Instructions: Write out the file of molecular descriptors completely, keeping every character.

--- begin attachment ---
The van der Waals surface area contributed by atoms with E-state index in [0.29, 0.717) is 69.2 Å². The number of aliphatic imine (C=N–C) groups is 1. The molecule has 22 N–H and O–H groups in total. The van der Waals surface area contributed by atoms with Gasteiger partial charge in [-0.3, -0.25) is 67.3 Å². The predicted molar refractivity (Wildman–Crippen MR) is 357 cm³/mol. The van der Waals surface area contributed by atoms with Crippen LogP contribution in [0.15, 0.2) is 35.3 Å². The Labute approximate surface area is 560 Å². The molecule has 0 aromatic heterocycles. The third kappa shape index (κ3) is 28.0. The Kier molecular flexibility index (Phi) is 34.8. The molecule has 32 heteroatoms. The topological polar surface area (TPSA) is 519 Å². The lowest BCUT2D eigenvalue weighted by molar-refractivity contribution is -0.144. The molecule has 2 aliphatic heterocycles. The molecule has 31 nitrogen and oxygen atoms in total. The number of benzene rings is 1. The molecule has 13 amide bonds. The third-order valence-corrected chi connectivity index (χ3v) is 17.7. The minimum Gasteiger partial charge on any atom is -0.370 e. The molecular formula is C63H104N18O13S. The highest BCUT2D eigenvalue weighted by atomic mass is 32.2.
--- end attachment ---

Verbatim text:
The van der Waals surface area contributed by atoms with E-state index in [0.29, 0.717) is 69.2 Å². The number of aliphatic imine (C=N–C) groups is 1. The molecule has 22 N–H and O–H groups in total. The van der Waals surface area contributed by atoms with Gasteiger partial charge in [-0.3, -0.25) is 67.3 Å². The predicted molar refractivity (Wildman–Crippen MR) is 357 cm³/mol. The van der Waals surface area contributed by atoms with Crippen LogP contribution in [0.15, 0.2) is 35.3 Å². The Labute approximate surface area is 560 Å². The molecule has 0 aromatic heterocycles. The third kappa shape index (κ3) is 28.0. The Kier molecular flexibility index (Phi) is 34.8. The molecule has 32 heteroatoms. The topological polar surface area (TPSA) is 519 Å². The lowest BCUT2D eigenvalue weighted by molar-refractivity contribution is -0.144. The molecule has 2 aliphatic heterocycles. The molecule has 31 nitrogen and oxygen atoms in total. The number of benzene rings is 1. The molecule has 13 amide bonds. The third-order valence-corrected chi connectivity index (χ3v) is 17.7. The minimum Gasteiger partial charge on any atom is -0.370 e. The molecular formula is C63H104N18O13S. The highest BCUT2D eigenvalue weighted by atomic mass is 32.2.